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Microsoft Intune -- now rebranded to Microsoft Endpoint Manager -- is a cloud-based endpoint management tool, and there are plenty of security best practices that administrators can deploy with it.
Microsoft Intune is a part of the Microsoft Enterprise Mobility + Security suite, a mobility management and security platform that helps administrators protect and secure their endpoints, and Intune offers a mobile device management (MDM) component.
With the following six Intune security features, any IT administrators can boost the security of the mobile devices within their organization.
1. Use conditional access to limit access to an organization's apps and data
Microsoft Intune has tight integration with Azure Active Directory (Azure AD). This integration enables one of the key utilities that is central to securing company apps and data: conditional access. The integration between these services provides a strong security boundary for a mobile workforce. Intune provides the management and the device state to Azure AD, and Azure AD enforces the policy.
Conditional access makes decisions to enforce company policies based on signals of the device's compliance state. These signals can be based on properties such as the user, the device, the location, and the app or data that the user is trying to access. A common policy is to force a mobile device or mobile app to communicate with Azure AD before it can access company apps and data.
IT can configure this Intune security feature by using the devices section in Microsoft Intune or by using Azure AD.
2. Use device compliance policies to require a baseline of compliance
Microsoft Intune helps administrators protect access to company apps and data by adding a layer on top of conditional access. This layer contains Intune device compliance policies, which IT can use to define a set of rules and settings that the mobile device users should be compliant with. This can include rules such as devices not being rooted or jailbroken, using a minimal platform OS version and requiring encryption.
When a mobile device is not compliant with the configured policy, the IT administrator can automatically address the noncompliance by sending an email or notification to the user or taking actions such as remotely locking or wiping the mobile device. In combination with conditional access, this provides organizations with the right tools to restrict users' access to company apps and data.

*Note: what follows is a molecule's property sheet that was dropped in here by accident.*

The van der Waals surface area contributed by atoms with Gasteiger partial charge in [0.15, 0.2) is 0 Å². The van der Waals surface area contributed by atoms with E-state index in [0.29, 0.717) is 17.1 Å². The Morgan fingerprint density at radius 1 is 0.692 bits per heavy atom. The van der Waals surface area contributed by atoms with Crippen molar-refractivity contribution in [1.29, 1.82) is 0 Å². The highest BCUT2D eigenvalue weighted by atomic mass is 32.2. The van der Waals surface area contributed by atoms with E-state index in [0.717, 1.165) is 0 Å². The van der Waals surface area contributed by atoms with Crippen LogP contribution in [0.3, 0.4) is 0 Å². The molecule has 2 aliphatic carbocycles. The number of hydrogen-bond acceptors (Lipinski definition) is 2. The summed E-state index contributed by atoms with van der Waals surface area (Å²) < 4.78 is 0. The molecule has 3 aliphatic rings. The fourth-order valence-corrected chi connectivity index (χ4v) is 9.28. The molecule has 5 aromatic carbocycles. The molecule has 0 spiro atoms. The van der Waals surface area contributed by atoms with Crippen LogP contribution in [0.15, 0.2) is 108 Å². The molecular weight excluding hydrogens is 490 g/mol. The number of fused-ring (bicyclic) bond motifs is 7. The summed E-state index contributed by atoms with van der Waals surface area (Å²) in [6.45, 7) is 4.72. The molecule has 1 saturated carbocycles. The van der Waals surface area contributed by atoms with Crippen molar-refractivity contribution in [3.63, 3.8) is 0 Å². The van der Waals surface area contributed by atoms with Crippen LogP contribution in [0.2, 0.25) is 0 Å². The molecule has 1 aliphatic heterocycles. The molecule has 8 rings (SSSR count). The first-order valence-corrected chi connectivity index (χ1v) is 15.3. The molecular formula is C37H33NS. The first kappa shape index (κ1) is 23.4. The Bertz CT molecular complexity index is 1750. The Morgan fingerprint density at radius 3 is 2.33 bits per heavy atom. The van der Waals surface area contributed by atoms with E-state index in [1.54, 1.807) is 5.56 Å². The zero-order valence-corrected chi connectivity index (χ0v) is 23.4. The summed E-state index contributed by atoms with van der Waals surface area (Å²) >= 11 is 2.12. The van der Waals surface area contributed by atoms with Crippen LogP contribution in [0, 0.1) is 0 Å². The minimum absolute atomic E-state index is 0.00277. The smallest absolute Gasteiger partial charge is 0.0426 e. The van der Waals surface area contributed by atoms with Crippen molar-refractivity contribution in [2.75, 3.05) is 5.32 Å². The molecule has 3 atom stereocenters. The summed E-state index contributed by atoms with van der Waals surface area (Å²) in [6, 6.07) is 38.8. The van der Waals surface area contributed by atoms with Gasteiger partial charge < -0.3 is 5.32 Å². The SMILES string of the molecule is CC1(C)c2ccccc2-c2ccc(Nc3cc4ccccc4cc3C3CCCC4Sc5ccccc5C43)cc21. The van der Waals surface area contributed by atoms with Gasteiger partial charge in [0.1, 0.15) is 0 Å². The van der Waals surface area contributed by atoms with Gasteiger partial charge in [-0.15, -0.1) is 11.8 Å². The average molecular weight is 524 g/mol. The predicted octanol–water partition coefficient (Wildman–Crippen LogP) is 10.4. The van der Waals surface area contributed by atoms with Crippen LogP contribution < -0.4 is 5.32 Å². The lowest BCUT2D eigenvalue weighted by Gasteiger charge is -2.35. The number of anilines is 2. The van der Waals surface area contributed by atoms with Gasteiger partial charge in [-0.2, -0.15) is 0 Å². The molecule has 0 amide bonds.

IT can deploy these policies by configuring device restrictions and optional security baseline requirements, such as certificate profiles and VPN configurations. IT administrators can configure device compliance policies by using the devices section in Microsoft Intune.
3. Use MAM to keep company data safe on mobile devices
Microsoft Intune also helps to protect company data by using mobile application management (MAM). MAM enables IT administrators to protect the company data within an app by using app protection policies that enforce localized application encryption. IT administrators can ensure that the data never leaves the app.
IT can use Intune's MAM with or without device enrollment. With device enrollment, MAM is an additional layer on top of MDM in Intune. Without device enrollment, admins can use MAM for BYOD endpoints or mobile devices managed by a third-party MDM system.
IT can configure app protection policies with the apps section in Microsoft Intune.
4. Use enrollment restrictions to better control mobile devices
Microsoft Intune license holders can enroll up to five devices. It's usually preferable for IT to put some restrictions on those devices. This is a common best practice because organizations often don't support specific device platforms or manufacturers. User enrollment also provides IT with the capability to set restrictions for users that want to enroll.
By default, a user can enroll mobile devices of any Intune-supported platform. Enrollment restrictions can prevent the user from enrolling mobile devices of a specific platform, mobile devices with a specific platform version, personal mobile devices or mobile devices from a specific manufacturer.
IT can configure enrollment restrictions in the devices section in Microsoft Intune.
5. Use a Mobile Threat Defense integration to control user behavior
Microsoft Intune provides integration with certain Mobile Threat Defense (MTD) vendors, including Microsoft Defender Advanced Threat Protection. Even though this isn't a native Intune security feature, the integration provides a lot of additional security.
Once IT admins deploy an MTD platform, they can use the signals it sends, in combination with device compliance and app protection policies, to add to conditional access policies. These additional signals are related to behavior of the user on a mobile device. Once the MTD agent identifies a threat on the mobile device, the configured policies will make sure that the user can't access company apps and data on that specific device or app. This will remain the case until the threat is neutralized.
IT can configure MTD integrations with the tenant administration section in Microsoft Intune.